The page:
Once you pump your liquid gold, aka breast milk, you'll need a place to store it. The Kiinde Twist Pouches allow you to pump directly into the bags which means one less step (and way less to clean).

11. For keeping cool: A freezer bag

Transport your pumped milk back home to your baby safely in a cooler like the Mommy Knows Best Breast Milk Baby Bottle Cooler Bag. Remember to put the milk in a fridge or freezer as soon as you can to optimize how long it stays usable for.

12. For continued nourishment: Bottles

Nothing beats the peace of mind you get when you know that your baby is being well-taken of care—and well fed—until you can be together again. The Philips Avent Natural Baby Bottle Newborn Starter Gift Set is a fan favorite (mama and baby fans alike).

This article is sponsored by Walmart. Thank you for supporting the brands that support Motherly and mamas.

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Motherly is committed to covering all relevant presidential candidate plans as we approach the 2020 election. We are making efforts to get information from all candidates. Motherly does not endorse any political party or candidate. We stand with and for mothers and advocate for solutions that will reduce maternal stress and benefit women, families and the country.

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A viral video about car seat safety has parents everywhere cracking up and humming Sir-Mix-A-Lot.

"I like safe kids and I cannot lie," raps Norman Regional Health System pediatric hospitalist Dr. Kate Cook (after prefacing her music video with an apology to her children."I'm a doctor tryin' warn you that recs have changed," she continues.

Dr. Cook's rap video is all about the importance of keeping babies facing backward. It's aptly called "Babies Face Back," and uses humor and parody to drive home car seat recommendations from the American Academy of Pediatrics (AAP).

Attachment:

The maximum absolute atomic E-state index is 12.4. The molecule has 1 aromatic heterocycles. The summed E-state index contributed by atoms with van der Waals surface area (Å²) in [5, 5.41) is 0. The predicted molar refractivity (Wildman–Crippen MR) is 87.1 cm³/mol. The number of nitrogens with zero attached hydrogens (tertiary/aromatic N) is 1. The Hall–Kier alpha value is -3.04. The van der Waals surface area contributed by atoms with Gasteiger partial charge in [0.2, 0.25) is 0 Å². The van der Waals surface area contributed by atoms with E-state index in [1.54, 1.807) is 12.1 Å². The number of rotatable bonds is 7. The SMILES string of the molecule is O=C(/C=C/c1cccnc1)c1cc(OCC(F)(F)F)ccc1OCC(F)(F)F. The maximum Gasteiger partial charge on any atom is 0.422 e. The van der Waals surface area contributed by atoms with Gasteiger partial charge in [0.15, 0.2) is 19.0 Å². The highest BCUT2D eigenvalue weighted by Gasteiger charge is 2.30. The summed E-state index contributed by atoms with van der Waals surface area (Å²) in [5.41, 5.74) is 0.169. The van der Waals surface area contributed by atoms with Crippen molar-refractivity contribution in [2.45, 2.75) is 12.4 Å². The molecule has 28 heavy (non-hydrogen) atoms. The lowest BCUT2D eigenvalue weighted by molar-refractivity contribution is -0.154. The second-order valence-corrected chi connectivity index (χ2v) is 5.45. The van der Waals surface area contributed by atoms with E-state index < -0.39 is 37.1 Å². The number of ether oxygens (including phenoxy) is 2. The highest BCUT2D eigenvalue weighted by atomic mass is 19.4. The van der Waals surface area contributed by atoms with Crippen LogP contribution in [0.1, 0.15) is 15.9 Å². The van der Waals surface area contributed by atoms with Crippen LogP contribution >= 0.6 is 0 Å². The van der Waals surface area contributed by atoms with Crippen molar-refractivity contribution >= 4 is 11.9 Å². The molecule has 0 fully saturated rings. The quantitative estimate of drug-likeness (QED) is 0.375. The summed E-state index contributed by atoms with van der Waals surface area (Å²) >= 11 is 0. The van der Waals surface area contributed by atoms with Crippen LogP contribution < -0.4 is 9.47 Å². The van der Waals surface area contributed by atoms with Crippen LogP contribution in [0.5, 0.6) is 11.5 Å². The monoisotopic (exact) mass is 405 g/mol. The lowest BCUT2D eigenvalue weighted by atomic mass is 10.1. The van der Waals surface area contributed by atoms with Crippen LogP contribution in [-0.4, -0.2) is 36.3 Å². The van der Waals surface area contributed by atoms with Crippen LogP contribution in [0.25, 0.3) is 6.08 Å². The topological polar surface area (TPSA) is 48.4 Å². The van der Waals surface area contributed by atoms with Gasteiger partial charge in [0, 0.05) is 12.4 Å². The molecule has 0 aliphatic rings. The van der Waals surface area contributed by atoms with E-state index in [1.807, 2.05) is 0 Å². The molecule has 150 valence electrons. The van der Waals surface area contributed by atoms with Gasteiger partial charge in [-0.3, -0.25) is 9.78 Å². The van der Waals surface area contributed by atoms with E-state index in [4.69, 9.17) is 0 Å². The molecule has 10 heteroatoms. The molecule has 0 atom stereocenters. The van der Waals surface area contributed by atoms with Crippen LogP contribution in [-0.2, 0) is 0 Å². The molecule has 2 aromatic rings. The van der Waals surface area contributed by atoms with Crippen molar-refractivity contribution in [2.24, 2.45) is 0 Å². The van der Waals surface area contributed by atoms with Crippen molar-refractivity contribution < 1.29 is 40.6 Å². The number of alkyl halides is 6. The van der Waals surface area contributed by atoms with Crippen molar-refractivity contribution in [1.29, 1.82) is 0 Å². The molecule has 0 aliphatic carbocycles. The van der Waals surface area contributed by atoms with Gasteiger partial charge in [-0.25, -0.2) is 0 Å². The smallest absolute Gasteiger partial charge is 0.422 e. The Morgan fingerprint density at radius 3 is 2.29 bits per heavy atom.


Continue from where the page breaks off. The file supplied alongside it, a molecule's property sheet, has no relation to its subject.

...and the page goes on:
"Switching from rear-facing to forward-facing is a milestone many parents can't wait to reach," Dr. Cook said in a news release about her hilarious video. "But this is one area where you want to delay the transition as long as possible because each one actually reduces the protection to the child."

Last summer the AAP updated its official stance on car seat safety to be more in line with what so many parents were already doing and recommended that kids stay rear-facing for as long as possible. But with so many things to keep track of in life, it is understandable that some parents still don't know about the change. Dr. Cook wants to change that with some cringe-worthy rapping.

The AAP recommends:

  • Babies and toddlers should ride in a rear-facing car safety seat as long as possible, until they reach the highest weight or height allowed by their seat.
  • Once they are facing forward, children should use a forward-facing car safety seat with a harness for as long as possible. Many seats are good up to 65 pounds.
  • When children outgrow their car seat they should use a belt-positioning booster seat until the vehicle's lap and shoulder seat belt fits properly, between 8 and 12 years old.

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[Editor's note: Motherly is committed to covering all relevant presidential candidate plans as we approach the 2020 election. We are making efforts to get information from all candidates. Motherly does not endorse any political party or candidate. We stand with and for mothers and advocate for solutions that will reduce maternal stress and benefit women, families and the country.]

Suicide rates for girls and women in the United States have increased 50% since 2000, according to the CDC and new research indicates a growing number of pregnant and postpartum women are dying by suicide and overdose. Suicide rates for boys and men are up, too.

It's clear there is a mental health crisis in America and it is robbing children of their mothers and mothers of their children.

Medical professionals urge people to get help early, but sometimes getting help is not so simple. For many Americans, the life preserver that is mental health care is out of reach when they are drowning.

Democratic presidential candidate Pete Buttigieg just released a plan he hopes could change that and says the neglect of mental health in the United States must end. "Our plan breaks down the barriers around mental health and builds up a sense of belonging that will help millions of suffering Americans heal," says Buttigieg.

He thinks he can "prevent 1 million deaths of despair by 2028" by giving Americans more access to mental health and addictions services.